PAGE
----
The Times is all excited this morning that John Boehner has hired a staffer who used to be John McCain's top immigration aide. This means, the paper reports, that Boehner is serious about immigration reform and fully prepared to tell the tea party to go stuff it.
Boehner would not try to ram through the Senate bill passed last year, which is still alive this year, i.e., for the remainder of the session of Congress during which it was passed. Rather, says the Times, he'd break it into smaller pieces and see if he could get those through: most notably, a possible path to citizenship for young people who came to the country illegally as children with their parents. Obviously, this is well short of the broader Senate bill provisions, which include a path to citizenship for everyone.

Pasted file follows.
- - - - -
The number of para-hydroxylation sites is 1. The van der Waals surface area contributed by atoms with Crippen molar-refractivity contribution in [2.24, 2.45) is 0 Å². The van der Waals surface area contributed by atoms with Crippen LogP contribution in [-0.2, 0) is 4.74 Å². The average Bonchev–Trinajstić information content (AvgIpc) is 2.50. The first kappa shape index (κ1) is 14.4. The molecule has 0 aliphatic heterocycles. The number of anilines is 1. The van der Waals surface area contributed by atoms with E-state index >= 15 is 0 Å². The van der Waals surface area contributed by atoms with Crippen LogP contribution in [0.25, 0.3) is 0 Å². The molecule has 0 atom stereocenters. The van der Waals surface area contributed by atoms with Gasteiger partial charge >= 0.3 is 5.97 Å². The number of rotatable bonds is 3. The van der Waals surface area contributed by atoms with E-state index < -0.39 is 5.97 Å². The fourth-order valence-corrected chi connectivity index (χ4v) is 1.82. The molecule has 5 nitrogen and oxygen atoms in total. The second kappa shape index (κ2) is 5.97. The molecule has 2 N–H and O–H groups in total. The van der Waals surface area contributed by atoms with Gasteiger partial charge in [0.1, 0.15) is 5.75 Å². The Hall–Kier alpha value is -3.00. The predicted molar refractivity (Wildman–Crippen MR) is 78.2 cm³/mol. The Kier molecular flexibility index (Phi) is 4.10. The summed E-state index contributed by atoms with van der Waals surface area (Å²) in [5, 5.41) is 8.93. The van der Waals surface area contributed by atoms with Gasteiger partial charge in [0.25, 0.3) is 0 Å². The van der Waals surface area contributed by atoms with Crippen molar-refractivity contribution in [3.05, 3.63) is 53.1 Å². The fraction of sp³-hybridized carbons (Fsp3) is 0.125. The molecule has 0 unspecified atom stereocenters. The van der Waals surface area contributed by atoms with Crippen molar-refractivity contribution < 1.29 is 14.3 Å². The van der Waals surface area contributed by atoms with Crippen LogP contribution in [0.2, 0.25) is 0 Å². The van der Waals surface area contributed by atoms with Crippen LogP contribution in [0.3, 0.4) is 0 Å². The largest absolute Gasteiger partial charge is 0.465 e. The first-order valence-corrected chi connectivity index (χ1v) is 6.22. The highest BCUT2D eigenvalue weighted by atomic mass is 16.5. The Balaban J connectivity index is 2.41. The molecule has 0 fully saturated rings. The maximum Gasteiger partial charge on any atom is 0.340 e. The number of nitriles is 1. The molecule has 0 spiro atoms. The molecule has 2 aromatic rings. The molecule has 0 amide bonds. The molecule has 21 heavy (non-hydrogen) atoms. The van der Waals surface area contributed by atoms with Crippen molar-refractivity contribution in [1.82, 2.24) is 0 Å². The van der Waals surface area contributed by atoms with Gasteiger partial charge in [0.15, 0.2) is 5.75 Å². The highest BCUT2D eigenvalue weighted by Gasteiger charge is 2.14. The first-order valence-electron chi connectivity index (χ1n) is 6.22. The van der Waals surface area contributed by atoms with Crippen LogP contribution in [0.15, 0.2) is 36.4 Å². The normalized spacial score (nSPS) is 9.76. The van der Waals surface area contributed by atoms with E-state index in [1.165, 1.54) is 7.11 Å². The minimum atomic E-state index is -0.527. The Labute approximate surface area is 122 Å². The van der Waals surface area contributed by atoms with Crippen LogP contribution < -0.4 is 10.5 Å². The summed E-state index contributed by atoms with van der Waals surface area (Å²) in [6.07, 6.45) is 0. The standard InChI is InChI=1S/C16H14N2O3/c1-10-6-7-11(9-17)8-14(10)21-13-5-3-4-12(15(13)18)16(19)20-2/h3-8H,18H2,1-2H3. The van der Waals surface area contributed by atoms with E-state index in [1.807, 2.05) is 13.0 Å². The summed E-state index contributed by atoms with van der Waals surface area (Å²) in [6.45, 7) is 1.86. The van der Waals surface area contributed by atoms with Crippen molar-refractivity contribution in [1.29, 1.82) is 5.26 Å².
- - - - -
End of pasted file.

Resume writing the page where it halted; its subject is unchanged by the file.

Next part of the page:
I still think even these provisions will be too much for the House GOP, but the X factor here, which the Times doesn't get into, is whether this is Boehner's last year as speaker. He's not going to say of course, because as soon as he says it, he loses whatever tenuous power over his people he has.
But if he has decided in his mind that he's not going to run for speaker again, then he may well allow something to pass the House with lots of Democratic votes and just a handful of Republican ones. Under that circumstance, immigration reforms could pass the House, and maybe even some fairly progressive ones, if Boehner ends up being in a position where he needs the Latino caucus more than the tea party caucus.
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